But the special pleasure of fiction is that you can imaginatively experience both the side of the hero and the villain simultaneously and vicariously derive pleasure from both, nullifying the presumed moral edification that was supposed to be involved. Fiction doesn’t yield just one new self, but multiple selves simultaneously. This proliferation is rightly recognized as a subversive form of pleasure, though early entrepreneurs quickly seized upon it, and used it as the foundation of marketing, which in turn spawned the profitable market for mass-manufactured consumer goods. In trying to sell these goods, the entrepreneurs, proto-Barnums all of them, took their cues from how novels worked on their readers; they presented the goods as opportunities for buyers to imagine new selves for themselves, not mere opportunities to simply acquire useful household items. Goods were transformed into implements of a fantasy lifestyle, less useful in and of themselves than as prompts for deeply imagined fantasies. (Philip K. Dick’s The Three Stigmata of Palmer Eldritch offers an extreme illustration of this. In the novel, workers who are marooned on a inhospitable planet are supplied with miniature, doll-house versions of the comforts they have been forced to surrender and a drug that lets them project themselves into the universe of the doll house, and imagine a whole luxury-filled life based those miniatures. The drug proves irresistible and highly addictive.) The early middle class’s experience with fiction, with the forced fantasy of moral sympathy and sensibility, prepared them for the pleasures of lifestyle marketing, whose efficacy helped grow the consumer goods market. From our handling of fictional narratives, perhaps, grows our facility with maintaining multiple selves in a way that is pleasurable rather than psychotic. But do we become addicted to the procuring of new selves rather than developing and integrating the ones appropriate to our situation in society?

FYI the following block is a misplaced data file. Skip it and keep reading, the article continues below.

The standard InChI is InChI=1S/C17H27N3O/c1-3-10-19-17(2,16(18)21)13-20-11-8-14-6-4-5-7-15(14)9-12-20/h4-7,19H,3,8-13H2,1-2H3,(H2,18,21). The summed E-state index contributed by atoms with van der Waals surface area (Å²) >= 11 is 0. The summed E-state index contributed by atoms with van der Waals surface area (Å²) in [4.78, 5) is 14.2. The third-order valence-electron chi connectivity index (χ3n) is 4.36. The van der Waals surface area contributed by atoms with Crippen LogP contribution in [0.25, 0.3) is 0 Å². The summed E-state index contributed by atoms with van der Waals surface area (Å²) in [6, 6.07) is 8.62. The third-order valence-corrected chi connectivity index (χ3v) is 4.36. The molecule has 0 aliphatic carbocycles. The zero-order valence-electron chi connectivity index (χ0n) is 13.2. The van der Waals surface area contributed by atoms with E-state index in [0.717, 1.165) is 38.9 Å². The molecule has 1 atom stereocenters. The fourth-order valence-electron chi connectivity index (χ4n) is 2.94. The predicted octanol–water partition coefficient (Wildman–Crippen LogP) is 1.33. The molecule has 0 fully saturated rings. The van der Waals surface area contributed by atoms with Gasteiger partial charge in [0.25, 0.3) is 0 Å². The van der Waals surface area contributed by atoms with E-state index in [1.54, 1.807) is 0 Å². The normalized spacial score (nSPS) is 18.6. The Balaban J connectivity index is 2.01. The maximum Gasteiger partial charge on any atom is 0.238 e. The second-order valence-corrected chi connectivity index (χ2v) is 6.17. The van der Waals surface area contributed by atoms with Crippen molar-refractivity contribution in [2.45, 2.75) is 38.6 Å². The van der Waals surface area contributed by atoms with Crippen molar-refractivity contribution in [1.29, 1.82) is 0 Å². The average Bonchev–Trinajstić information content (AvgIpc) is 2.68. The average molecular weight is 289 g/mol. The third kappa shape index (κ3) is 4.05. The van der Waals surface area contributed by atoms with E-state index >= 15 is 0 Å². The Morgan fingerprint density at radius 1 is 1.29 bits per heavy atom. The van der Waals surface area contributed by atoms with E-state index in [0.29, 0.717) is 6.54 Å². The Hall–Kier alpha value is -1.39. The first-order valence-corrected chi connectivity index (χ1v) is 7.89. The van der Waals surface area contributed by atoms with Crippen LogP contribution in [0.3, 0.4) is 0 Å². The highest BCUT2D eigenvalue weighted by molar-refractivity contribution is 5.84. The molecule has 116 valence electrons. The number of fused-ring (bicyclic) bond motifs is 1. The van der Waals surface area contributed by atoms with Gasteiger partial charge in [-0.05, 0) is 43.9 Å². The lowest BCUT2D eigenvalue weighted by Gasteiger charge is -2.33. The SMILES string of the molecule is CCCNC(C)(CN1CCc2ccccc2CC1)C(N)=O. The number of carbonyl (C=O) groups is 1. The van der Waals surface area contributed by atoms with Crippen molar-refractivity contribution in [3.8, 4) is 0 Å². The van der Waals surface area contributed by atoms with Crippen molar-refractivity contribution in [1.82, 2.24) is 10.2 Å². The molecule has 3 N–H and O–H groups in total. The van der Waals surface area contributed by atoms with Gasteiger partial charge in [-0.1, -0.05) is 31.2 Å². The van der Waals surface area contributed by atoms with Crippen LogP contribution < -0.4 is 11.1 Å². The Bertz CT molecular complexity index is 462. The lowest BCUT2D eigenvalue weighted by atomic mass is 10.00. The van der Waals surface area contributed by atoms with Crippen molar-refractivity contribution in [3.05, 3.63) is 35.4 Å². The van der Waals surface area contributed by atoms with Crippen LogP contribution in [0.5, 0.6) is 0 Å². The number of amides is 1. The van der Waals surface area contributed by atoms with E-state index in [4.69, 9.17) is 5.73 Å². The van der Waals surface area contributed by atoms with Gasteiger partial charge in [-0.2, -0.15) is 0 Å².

Typically, critics of vicarious pleasure (me included) argue that it robs us of the opportunity to experience some true, authentic pleasure, that would presumably reflect our true natures. But if the research that Bloom highlights is correct, it substantiates what postmodern theorists have also suggested, namely that there is no one authentic self whose pleasures and desires need to discovered and privileged—no master self whose integrity is threatened by the simulacrums offered through vicarious experience. Instead we are by nature a plurality of possibilities, anchoring our sense of self in contextual clues, in the exigencies of the moment, and delighting in the freedom of being whatever we can imagine in the circumstances that present themselves, whether it prompted by prepackaged entertainment or by the sort of situations we manage to blunder into in our lives.